Additionally, once in the office people are concerned about cleanliness (37%) and the difficulty in adhering to social distancing (39%).  Perception here is vital – the provision of hand sanitizer gave confidence to 74% of respondents, and 70% were encouraged at the prospect of rigorous hygiene policies.  Do your teams realise the measures that you are putting in place? Good, clear communication here is vital and can support your staff wellbeing.

Return to Work / the Office - Reasons for Doing So

Tying into the challenges of isolation and feeling disconnected from the team, the main reason cited for wanting to return to the office has been the desire to collaborate, with 87% of respondents recognising the value in this.  However, it must be clear to staff that that a return to the office is a return to a new normal, and not to old ways of working and ways of collaboration need to be managed to ensure that people remain Covid-secure and aren’t disappointed (see our previous blog on Collaboration Zones for ideas on how this could work for you).

Although there might be some who desire to return to how it was, we have seen 75% of respondents either unhappy or very unhappy to simply return to the same working patterns they had before Covid-19. An overwhelming majority – 89% – would like the opportunity to work remotely at least some of the time post Covid.  Only 4% of respondents envisage returning to the office 5 days a week, with the majority expecting 2 (42%) or 3 (20%) days to become the norm.

Interestingly, the need to return to the office to access storage / filing is of least concern  – all those pieces of paper that once were absolutely vital are now lying on desks and in cabinets unloved for 6 months! But what does this mean for you? This should provide an ideal opportunity to rationalise the paperwork gathering dust (click on the link for our previous article containing interesting information around the cost of storage).

Long term effects of continued home working

Whilst we have focussed on what is happening now and understanding how people are feeling in order to help organisations to make decisions now, the longer-term views of respondents are key to helping organisations re-evaluate their future working strategy and plan for the future, post-Covid.  Views mirror the general feelings shared above, but recognise that some of the challenges could be overcome, Respondents recognised that there is an opportunity for a lost sense of community within teams to be balanced by increased productivity (65%), wellbeing (71%) and work life balance (69%).

Addressing challenges now can help to provide a smooth transition to new ways of working moving forward. Interestingly, we have also recently run a series of staff workshops for several clients to explore how staff see the post-Covid world of work and we found very much a sense of realism prevailed. Although they wanted to continue to work from home for some of the week, they recognised the benefit of being in the office and collaborating with their colleagues. Further, they also accepted with the likely reduced levels of people in the office at any time might leave them “rattling around” in the space. Giving up their desks and moving to a more flexible arrangement would not only save cost and free up space for more collaborative areas but allow them to cluster with those colleagues who are in.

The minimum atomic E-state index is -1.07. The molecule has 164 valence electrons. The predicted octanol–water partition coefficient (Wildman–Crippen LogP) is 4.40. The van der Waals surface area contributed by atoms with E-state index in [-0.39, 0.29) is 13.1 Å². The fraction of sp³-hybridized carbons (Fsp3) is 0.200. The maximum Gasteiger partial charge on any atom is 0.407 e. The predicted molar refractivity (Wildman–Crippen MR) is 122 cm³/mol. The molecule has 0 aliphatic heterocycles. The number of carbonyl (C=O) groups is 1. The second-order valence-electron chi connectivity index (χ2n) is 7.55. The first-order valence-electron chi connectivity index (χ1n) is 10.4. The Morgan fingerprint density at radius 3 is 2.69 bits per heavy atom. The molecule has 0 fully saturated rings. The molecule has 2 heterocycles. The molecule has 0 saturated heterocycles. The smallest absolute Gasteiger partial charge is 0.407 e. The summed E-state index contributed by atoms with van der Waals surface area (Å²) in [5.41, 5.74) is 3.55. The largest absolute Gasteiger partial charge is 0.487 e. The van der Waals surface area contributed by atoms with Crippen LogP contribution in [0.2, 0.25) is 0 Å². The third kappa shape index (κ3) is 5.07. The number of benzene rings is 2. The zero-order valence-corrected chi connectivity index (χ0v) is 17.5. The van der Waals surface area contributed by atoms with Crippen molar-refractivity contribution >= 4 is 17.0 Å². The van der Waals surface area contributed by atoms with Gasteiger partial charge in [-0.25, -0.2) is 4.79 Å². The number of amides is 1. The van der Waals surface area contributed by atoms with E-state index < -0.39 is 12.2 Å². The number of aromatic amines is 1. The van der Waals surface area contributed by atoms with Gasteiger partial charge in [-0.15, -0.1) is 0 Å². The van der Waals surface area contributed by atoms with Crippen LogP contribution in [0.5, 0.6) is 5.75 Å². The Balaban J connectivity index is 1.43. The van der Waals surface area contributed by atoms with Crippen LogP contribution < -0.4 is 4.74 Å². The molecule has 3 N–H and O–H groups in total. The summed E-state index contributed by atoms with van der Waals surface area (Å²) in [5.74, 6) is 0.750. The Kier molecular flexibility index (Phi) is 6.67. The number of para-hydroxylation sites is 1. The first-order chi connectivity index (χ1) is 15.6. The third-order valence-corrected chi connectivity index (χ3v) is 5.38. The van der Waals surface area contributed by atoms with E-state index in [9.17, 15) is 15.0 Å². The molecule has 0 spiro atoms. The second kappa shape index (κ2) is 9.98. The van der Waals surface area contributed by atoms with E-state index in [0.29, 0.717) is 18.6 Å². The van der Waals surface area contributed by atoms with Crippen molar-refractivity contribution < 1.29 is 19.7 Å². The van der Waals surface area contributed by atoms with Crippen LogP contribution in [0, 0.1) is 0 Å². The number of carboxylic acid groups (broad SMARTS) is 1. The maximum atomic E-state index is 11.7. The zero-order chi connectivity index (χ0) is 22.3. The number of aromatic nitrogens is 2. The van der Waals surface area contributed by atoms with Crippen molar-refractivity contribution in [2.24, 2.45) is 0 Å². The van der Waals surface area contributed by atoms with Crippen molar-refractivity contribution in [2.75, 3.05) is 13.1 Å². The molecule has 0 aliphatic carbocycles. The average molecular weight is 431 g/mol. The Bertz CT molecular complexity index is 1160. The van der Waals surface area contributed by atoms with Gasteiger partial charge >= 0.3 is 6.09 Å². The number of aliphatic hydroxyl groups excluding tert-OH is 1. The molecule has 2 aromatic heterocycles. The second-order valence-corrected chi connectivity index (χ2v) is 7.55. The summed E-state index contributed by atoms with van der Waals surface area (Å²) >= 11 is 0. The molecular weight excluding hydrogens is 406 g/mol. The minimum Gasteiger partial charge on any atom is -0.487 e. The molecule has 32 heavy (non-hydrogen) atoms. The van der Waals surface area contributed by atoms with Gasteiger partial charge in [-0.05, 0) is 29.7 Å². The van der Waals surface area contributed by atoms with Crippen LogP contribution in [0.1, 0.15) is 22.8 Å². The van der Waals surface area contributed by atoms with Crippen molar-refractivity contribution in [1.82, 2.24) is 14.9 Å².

We are continuing to conduct our free #returntowork staff surveys with organisations to get both useful insight and data on a general multi organisation level, but also to help individual organisations who take part to develop their own specific return to work strategies based on evidence – what your people really think and want. We would be more than happy to include your organisation in the study – please contact us for further details.


Toby Godman
Toby Godman has been a key member of the Baker Stuart team for more than 7 years and is responsible for ensuring that data gathered across our WorkLOOK toolkit is transformed into reports that make a difference to our clients and allow them to make evidence led decisions.
About Baker Stuart

We are an independent specialist consultancy providing a comprehensive range of innovative workplace strategy, workplace management and change, move management, project management and programme management services. Thinking about optimising your organisation? Get in touch with us here.


Offices in London, Manchester,
Edinburgh and Dublin
Subscribe to newsletter

Get the latest news and insights, straight to your inbox.

"*" indicates required fields

Last Name**
Opt in*